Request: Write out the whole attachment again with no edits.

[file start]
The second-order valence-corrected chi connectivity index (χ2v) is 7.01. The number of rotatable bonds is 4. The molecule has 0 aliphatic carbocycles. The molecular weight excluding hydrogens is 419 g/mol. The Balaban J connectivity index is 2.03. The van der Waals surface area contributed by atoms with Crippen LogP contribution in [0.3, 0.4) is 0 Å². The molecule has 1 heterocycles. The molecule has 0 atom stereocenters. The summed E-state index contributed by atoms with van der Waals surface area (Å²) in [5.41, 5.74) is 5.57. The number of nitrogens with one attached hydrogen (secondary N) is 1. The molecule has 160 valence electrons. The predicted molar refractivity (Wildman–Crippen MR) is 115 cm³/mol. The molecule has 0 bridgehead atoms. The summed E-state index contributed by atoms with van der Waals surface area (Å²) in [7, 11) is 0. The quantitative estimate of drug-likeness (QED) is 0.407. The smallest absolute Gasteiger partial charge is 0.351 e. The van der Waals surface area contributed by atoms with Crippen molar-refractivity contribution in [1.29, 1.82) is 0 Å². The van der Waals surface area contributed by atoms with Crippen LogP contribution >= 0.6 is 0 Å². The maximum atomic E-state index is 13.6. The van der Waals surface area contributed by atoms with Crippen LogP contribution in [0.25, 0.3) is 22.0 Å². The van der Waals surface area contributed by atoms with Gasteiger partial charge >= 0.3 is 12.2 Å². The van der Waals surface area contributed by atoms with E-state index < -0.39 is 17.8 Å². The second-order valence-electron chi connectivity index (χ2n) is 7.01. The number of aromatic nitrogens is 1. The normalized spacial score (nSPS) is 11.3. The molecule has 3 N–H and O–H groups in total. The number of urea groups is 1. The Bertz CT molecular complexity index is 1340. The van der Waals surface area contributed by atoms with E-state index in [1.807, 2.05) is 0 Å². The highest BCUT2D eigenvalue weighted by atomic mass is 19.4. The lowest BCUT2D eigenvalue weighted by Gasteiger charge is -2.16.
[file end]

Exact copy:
The second-order valence-corrected chi connectivity index (χ2v) is 7.01. The number of rotatable bonds is 4. The molecule has 0 aliphatic carbocycles. The molecular weight excluding hydrogens is 419 g/mol. The Balaban J connectivity index is 2.03. The van der Waals surface area contributed by atoms with Crippen LogP contribution in [0.3, 0.4) is 0 Å². The molecule has 1 heterocycles. The molecule has 0 atom stereocenters. The summed E-state index contributed by atoms with van der Waals surface area (Å²) in [5.41, 5.74) is 5.57. The number of nitrogens with one attached hydrogen (secondary N) is 1. The molecule has 160 valence electrons. The predicted molar refractivity (Wildman–Crippen MR) is 115 cm³/mol. The molecule has 0 bridgehead atoms. The summed E-state index contributed by atoms with van der Waals surface area (Å²) in [7, 11) is 0. The quantitative estimate of drug-likeness (QED) is 0.407. The smallest absolute Gasteiger partial charge is 0.351 e. The van der Waals surface area contributed by atoms with Crippen molar-refractivity contribution in [1.29, 1.82) is 0 Å². The van der Waals surface area contributed by atoms with Crippen LogP contribution >= 0.6 is 0 Å². The maximum atomic E-state index is 13.6. The van der Waals surface area contributed by atoms with Crippen LogP contribution in [0.25, 0.3) is 22.0 Å². The van der Waals surface area contributed by atoms with Gasteiger partial charge >= 0.3 is 12.2 Å². The van der Waals surface area contributed by atoms with E-state index < -0.39 is 17.8 Å². The second-order valence-electron chi connectivity index (χ2n) is 7.01. The number of aromatic nitrogens is 1. The normalized spacial score (nSPS) is 11.3. The molecule has 3 N–H and O–H groups in total. The number of urea groups is 1. The Bertz CT molecular complexity index is 1340. The van der Waals surface area contributed by atoms with E-state index in [1.807, 2.05) is 0 Å². The highest BCUT2D eigenvalue weighted by atomic mass is 19.4. The lowest BCUT2D eigenvalue weighted by Gasteiger charge is -2.16.